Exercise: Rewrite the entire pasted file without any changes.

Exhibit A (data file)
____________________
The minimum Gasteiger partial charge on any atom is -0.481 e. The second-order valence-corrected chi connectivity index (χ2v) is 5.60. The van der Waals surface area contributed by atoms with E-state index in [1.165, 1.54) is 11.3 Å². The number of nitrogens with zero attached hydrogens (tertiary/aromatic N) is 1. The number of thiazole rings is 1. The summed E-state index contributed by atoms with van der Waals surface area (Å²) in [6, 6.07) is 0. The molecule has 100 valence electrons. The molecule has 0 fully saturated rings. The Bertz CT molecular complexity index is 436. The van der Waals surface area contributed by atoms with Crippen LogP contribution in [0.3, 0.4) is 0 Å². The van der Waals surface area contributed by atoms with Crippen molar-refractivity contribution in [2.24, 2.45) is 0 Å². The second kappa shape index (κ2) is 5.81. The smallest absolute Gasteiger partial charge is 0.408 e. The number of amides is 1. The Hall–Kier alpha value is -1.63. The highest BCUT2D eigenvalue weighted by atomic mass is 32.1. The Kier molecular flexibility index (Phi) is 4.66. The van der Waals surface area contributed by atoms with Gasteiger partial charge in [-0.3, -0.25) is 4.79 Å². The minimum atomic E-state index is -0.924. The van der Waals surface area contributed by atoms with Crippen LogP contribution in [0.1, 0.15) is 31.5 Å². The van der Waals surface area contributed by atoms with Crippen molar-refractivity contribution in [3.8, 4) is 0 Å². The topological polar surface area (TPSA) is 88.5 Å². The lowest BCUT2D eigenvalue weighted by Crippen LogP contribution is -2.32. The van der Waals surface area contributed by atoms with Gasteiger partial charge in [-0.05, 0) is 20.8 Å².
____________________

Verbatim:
The minimum Gasteiger partial charge on any atom is -0.481 e. The second-order valence-corrected chi connectivity index (χ2v) is 5.60. The van der Waals surface area contributed by atoms with E-state index in [1.165, 1.54) is 11.3 Å². The number of nitrogens with zero attached hydrogens (tertiary/aromatic N) is 1. The number of thiazole rings is 1. The summed E-state index contributed by atoms with van der Waals surface area (Å²) in [6, 6.07) is 0. The molecule has 100 valence electrons. The molecule has 0 fully saturated rings. The Bertz CT molecular complexity index is 436. The van der Waals surface area contributed by atoms with Crippen LogP contribution in [0.3, 0.4) is 0 Å². The van der Waals surface area contributed by atoms with Crippen molar-refractivity contribution in [2.24, 2.45) is 0 Å². The second kappa shape index (κ2) is 5.81. The smallest absolute Gasteiger partial charge is 0.408 e. The number of amides is 1. The Hall–Kier alpha value is -1.63. The highest BCUT2D eigenvalue weighted by atomic mass is 32.1. The Kier molecular flexibility index (Phi) is 4.66. The van der Waals surface area contributed by atoms with Gasteiger partial charge in [-0.3, -0.25) is 4.79 Å². The minimum atomic E-state index is -0.924. The van der Waals surface area contributed by atoms with Crippen LogP contribution in [0.1, 0.15) is 31.5 Å². The van der Waals surface area contributed by atoms with Crippen molar-refractivity contribution in [3.8, 4) is 0 Å². The topological polar surface area (TPSA) is 88.5 Å². The lowest BCUT2D eigenvalue weighted by Crippen LogP contribution is -2.32. The van der Waals surface area contributed by atoms with Gasteiger partial charge in [-0.05, 0) is 20.8 Å².